In the foreword to Fiftieth Anniversary Album of Citizen Kane by Harlan Lebo, Bob told his side of the story: “In August 1940, I had just finished editing My Favorite Wife when I got a call from my boss, Jimmy Wilkinson, head of the film editing department at RKO. `You know, this Orson Welles–he’s making what he calls tests for his new picture, Citizen Kane,’ Jimmy said. `The studio has finally realized that he’s actually filming footage for the film itself.so they gave him the go-ahead to make the picture. Another editor has been working on the tests,’ he continued. `But now that the motion picture is actually in production, Welles would like somebody else. You’re available, and you’re about Welles’ age, so why don’t you go and talk with him about editing his film?'”
As Orson shot, Bob edited the film along the way, he recalled. They collaborated in much the same way that Bob worked with other directors at the time. “Each day we would review the rushes together; Orson would then describe what he wanted to accomplish with a particular segment, and I would take notes and go back into the editing room to cut the scene,” Bob said. “I worked with my assistant, Mark Robson, to assemble the footage, and then Orson would review what we had done. While he had a good idea of what he wanted from Mark and me, Orson never hung around the cutting room to watch us work or direct the editing.”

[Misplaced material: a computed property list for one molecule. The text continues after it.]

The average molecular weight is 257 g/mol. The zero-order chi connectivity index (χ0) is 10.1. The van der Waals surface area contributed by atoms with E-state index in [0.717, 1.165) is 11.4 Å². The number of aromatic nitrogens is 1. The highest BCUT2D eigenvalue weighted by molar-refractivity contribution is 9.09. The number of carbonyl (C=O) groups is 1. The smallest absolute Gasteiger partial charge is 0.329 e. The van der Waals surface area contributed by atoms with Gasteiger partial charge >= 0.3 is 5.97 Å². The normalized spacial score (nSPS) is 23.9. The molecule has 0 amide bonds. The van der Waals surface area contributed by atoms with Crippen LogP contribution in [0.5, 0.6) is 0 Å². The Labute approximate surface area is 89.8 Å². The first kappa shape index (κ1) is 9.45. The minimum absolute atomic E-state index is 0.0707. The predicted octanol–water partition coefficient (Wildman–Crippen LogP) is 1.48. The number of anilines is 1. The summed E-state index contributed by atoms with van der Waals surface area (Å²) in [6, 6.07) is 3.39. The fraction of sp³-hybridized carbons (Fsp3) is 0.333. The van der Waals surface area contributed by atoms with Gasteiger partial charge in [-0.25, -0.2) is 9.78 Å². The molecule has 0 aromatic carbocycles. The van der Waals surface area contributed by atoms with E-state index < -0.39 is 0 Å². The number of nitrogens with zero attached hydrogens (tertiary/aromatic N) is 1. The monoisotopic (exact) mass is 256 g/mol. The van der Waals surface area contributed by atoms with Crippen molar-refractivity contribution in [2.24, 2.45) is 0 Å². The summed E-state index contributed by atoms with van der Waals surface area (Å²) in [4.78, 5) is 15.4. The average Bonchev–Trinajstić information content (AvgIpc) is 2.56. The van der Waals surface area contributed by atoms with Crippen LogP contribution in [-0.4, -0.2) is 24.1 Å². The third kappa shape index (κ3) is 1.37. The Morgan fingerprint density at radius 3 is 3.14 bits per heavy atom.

In discussing the film’s opening newsreel sequence in Raymond Fielding’s 1957 article in Quarterly of Film, Radio and Television, Bob said he “used 127 pictorial shots cut at a speed to match the swiftly paced, rhetorical commentary, titles of white letters on black background to augment the narration, a profuse number of wipes which gave a definite rhythm to the progress of the film, a montage of official looking newspapers and headlines that further emphasized the feeling that Kane had been an actual person, and iris effects–little used since the days of silent films–to stress specific portions of individual shots.” Bob commented to Fielding that he even went so far as to drag the original film over the cement floors in the editing area to add scratches to period scenes, which were to appear to have been taken from well-used archives.